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The Original Penguin - The Great Auk
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The First "Penguin"
The Great Auk – the first “penguin” Latin name pinguinus impennis
The first bird to be given the name “penguin” was the flightless Great Auk that roamed the Northern Oceans. It was a strong swimmer and wintered as far south as Spain and Florida. It was made extinct by human greed in 1844. When British sailors saw similar flightless birds in the Southern Oceans they called them by the same name.
The inuit name for the great auk was isarukitsck which meant little wing. The last 2 were killed on Eldey Island Iceland.
It is very good news that a collaboration between british and Canadian scientists is attempting to clone and return them to Fair Isle. The nearest DNA sequencing is the razorbill.
16th Century Origin
The name is of 16th Century origin and there are many suggestions for its derivation. It had a white patch between its beak and eye and one suggestion is from the welsh pen (head) plus gwyn (white). Another is pen wing , from the meaning pen as partial or almost and wing meaning not a full wing. A third possibility is from the latin pinguis (fish) and a fourth is from an island in Newfoundland known as White Head due to a large white rock.
Same Size As Penguins
Its latin name is Alca Impennis or Penguinus impennis and it comes from the family Alcidae like the little auks, puffins and razorbills. The name auk comes from the old norse Alka. It was 28 inches in height compared with the 16 inches of the guillemot or razorbill and had a fat plump appearance. It had a black bill, white front black back and weighed about 5 kg. Its feet and claws were black. It laid a single creamy white pear shaped egg in colonies near sea level.
A Sad Fate For A Beautiful Bird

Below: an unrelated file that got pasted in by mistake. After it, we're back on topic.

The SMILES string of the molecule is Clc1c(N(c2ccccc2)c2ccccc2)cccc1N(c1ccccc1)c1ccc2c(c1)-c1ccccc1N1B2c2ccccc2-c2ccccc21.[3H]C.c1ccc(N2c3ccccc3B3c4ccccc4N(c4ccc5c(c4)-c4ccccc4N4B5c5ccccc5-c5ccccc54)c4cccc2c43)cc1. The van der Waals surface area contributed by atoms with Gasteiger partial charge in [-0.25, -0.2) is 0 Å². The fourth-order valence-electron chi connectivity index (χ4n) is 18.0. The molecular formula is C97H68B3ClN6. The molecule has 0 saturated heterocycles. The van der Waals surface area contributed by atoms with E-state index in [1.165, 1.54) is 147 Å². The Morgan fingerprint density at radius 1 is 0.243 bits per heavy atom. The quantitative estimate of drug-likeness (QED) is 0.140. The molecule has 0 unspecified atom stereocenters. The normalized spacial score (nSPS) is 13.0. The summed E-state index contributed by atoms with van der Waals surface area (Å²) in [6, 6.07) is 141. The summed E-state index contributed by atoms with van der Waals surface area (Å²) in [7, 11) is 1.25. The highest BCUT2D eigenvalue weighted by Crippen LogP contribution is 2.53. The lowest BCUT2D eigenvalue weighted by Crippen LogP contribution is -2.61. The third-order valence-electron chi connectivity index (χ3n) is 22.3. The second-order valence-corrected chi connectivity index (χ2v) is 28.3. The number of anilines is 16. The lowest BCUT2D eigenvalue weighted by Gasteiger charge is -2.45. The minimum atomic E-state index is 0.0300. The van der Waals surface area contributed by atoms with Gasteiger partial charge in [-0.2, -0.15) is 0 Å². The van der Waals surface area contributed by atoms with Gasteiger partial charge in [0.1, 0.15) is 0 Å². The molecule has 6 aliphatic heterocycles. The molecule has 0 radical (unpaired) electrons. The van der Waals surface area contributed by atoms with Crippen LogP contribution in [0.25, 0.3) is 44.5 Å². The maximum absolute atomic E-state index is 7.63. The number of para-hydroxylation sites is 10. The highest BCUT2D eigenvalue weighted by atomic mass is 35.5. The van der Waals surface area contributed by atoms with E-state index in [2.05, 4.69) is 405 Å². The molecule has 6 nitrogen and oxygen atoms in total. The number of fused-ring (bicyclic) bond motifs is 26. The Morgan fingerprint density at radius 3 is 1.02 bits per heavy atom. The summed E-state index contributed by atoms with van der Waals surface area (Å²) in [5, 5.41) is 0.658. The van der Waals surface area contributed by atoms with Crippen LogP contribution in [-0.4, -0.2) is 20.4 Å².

They ate fish like herring, diving from a floating position in the sea. Unfortunately as it could not fly it was easy prey for hunters who took ship loads of great auks and their eggs for food and their skins. When it became clear that they were becoming rare there was some attempt to legislate against the slaughter. But this only made things worse as they became even more sought after by collectors and museums. The last pair was killed off Iceland on 3 June 1844. I hope they will be high on the list for regenesis when genetic engineering gets to that level.
Adult Great Auk
The great auk or gare fowl ranged the North Atlantic from Scandinavia to Canada and bred on offshore islands including several Scottish ones. It was related to today’s guillemots and razorbills, especially the razorbill but unlike them it could not fly. It dived for fish and was a good swimmer but was slow and clumsy on land.
Modern man who killed vast numbers for meat, fat, and feathers had raided the great auk’s breeding colonies for meat and eggs since Stone Age times and relentless exploitation finally drove the great auk to extinction.
at one stage in Scotland a pair of great auks were arrested, taken to court, condemned to death and hanged!
Picture:An Adult Great Auk.
A Juvenile Great Auk
In 1830 when the great auk was already scarce a volcanic eruption in Iceland killed the only safe breeding site. As the birds became rarer collectors hunted for specimens and the last auk ever seen was reported off Newfoundland in 1852.
The adult great auk is in breeding plumage. The white face patches were lost in winter. The juvenile bird is the only specimen of a young great auk left in the world. These specimens came from Iceland in 1842.
Picture:A Juvenile Great Auk.
Auks Join The Dodo
In the 19th Century the Great Auk joined the Dodo, the symbol of human destruction of species which is still going on today.
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